In one of the scenes in Ruby's Imagines she is soothing a scared little girl by telling her about the Milky Way and notes that in Finland it is called the Pathway of Birds. Well, that intrigued me, of course, and I thought would fun it would be to write a folk tale about this pathway. But, time for writing folk tales I do not have, but I did have time to read a hilarious one. Such A Prince by Dan Bar-el and illustrated by John Manders is a delightful take on the story of the three brothers who set out to "cure" the princess so they can marry her. In this version, the cure is 3 perfect peaches. And, of course there has to be a fairy godmother - whose name is Libby Gaborchik. The Gabor sisters would be chuckling over this name, as am I. She is there to help the youngest, scrawniest 3rd brother win the hand of the princess, of course. His peaches do indeed have the princess dancing and she is more than willing to marry this peasant but her father isn't keen on the idea. Remember - things often happen in 3s in folk tales, and this one is no exception. It takes the magic silver whistle Gaborchik gave Marvin to herd 100 rabbits (kind of like the Pied Piper of Hamlin, but not rats) into the castle. But the king determines they re not plump enough for the stew so they must go outside the castle gates to graze. The king and the queen both try to trick Marvin by showing up in disguise and asking for a rabbit, but in the end, as a good folk tale always does, the "littlest brother wins." Marvin weds the princess. A perfect read aloud for older elementary students, JH & HS as the humor is quirky and even a bit risque. Let's just say the King being tricked by Marvin into kissing his donkey 3 times comes back to bite him in the ... But, oh what fun. Manders' illustrations are delightfully comical. This one stays in my personal collection.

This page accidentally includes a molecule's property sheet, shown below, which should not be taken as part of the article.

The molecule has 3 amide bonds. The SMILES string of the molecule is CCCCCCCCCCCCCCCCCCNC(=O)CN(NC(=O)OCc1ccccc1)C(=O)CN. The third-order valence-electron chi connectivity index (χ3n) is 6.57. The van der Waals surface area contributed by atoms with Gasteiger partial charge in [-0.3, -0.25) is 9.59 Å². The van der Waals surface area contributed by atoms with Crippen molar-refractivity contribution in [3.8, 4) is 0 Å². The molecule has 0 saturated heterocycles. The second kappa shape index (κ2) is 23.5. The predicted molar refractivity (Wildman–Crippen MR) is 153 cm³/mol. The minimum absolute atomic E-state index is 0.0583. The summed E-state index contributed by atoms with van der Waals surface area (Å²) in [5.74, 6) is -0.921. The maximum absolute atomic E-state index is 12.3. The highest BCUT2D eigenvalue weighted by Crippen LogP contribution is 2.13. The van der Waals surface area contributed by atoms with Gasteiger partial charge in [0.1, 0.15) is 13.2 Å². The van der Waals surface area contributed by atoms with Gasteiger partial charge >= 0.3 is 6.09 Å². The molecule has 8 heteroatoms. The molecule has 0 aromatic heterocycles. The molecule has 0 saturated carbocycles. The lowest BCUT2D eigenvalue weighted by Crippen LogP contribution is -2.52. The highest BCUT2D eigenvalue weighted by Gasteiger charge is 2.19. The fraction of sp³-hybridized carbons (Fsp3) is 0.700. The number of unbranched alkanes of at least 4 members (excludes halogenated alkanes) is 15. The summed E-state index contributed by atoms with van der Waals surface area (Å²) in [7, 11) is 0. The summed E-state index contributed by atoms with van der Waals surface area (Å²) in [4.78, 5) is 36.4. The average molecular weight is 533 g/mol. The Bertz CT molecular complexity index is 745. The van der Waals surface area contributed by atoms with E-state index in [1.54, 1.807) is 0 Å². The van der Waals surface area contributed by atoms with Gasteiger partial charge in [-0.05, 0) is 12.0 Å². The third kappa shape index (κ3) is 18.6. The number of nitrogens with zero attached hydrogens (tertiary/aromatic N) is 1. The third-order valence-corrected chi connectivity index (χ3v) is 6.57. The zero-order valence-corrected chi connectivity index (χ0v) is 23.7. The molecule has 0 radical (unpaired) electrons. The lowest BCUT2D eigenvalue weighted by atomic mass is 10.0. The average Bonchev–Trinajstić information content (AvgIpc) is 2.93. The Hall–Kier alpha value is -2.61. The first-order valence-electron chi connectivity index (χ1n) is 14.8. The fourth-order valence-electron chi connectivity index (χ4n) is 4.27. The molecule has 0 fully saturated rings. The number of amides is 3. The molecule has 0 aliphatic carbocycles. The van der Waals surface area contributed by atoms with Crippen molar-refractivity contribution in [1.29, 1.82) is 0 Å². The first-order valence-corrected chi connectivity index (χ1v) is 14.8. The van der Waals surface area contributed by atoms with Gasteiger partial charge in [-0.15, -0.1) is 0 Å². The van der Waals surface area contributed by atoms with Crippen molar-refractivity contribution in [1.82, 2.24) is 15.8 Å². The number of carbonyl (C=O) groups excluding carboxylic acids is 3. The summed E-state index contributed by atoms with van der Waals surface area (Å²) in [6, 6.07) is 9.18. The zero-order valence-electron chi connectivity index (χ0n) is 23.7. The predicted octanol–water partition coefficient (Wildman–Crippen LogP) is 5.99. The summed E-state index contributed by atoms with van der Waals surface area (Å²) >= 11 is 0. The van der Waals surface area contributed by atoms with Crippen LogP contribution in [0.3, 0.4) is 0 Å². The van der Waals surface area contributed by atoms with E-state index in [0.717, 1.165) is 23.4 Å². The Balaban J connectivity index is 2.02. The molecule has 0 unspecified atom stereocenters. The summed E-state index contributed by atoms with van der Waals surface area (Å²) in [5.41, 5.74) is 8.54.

Now to pack up some more books for storage!